With the economy continuing to slump, college co-eds are continuing to feel the pinch.
A recent study by the Japan Federation of Private University Teachers and Employees indicated that the average monthly allowance provided by parents to their children enrolled in a university dropped to 89,000 yen, a figure that has fallen for nine consecutive years.
A similar study conducted by the Japan Student Services Organization revealed that students taking up part-time work is on the rise.
For many college gals, Nikkan Gendai (Apr. 13) says, employment in the commercial sex industry (known by the term fuzoku) is a sure way to earn fast cash, and the evening tabloid says that the number of applicants at such shops have jumped over the past two years.
For its mostly male readership, the paper provides clues for parents to determine whether their daughters are engaged in the world’s oldest profession.
“If she is carrying two mobile phones that is a sign of employment as a hostess,” says Taizo Ebina, a writer covering the fuzoku trade. “One is specifically for her customers. Another indication is if she has two brand bags that are identical. She received both from customers, and one is to be pawned off for cash.”
For women working in “delivery health” (deri heru) out-call shops or massage joints, speech patterns in everyday conversation may also shift, with detailed knowledge of the part-time work of classmates employed in the fuzoku trade being readily at hand. But, says Ebina, there’s more.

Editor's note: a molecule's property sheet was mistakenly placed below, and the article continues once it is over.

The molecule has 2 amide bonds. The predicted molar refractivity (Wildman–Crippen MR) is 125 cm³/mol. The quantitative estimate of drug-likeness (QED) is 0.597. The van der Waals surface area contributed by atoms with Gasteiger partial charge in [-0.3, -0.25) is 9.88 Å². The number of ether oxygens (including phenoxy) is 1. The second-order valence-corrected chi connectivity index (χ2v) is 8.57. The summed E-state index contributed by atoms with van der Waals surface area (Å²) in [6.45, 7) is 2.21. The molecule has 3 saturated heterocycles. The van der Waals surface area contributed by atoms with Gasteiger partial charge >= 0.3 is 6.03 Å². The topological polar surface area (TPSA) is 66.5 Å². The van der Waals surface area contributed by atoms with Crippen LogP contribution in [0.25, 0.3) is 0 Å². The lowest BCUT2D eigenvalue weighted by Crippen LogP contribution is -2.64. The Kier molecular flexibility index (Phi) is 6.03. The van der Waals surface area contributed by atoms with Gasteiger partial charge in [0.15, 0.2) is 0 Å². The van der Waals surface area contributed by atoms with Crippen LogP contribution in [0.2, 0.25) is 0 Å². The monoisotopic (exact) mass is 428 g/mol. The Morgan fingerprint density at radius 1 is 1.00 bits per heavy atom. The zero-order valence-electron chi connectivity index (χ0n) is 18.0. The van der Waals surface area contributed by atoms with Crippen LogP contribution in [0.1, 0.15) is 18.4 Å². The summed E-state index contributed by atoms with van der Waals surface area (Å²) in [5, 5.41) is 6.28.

Everyday activities may change, too. Since deri heru girls shower very often, the application of lotion may become common to cover rough skin. They may also, under the tutelage of a boss, begin purchasing high-end shoes and underwear to improve appearances.
Ebina also says that girls working in the fuzoku trade frequently lose interest in sex in their free time. “They’ll blow off steam via online shopping,” he says. (A.T.)
Source: “Oya ha ki wo tsukeru! Musume no ‘fuzoku arubaito’ wo minuku hoho,” Nikkan Gendai (Apr. 13)
Note: Brief extracts from Japanese vernacular media in the public domain that appear here were translated and summarized under the principle of “fair use.” Every effort has been made to ensure accuracy of the translations. However, we are not responsible for the veracity of their contents. The activities of individuals described herein should not be construed as “typical” behavior of Japanese people nor reflect the intention to portray the country in a negative manner. Our sole aim is to provide examples of various types of reading matter enjoyed by Japanese.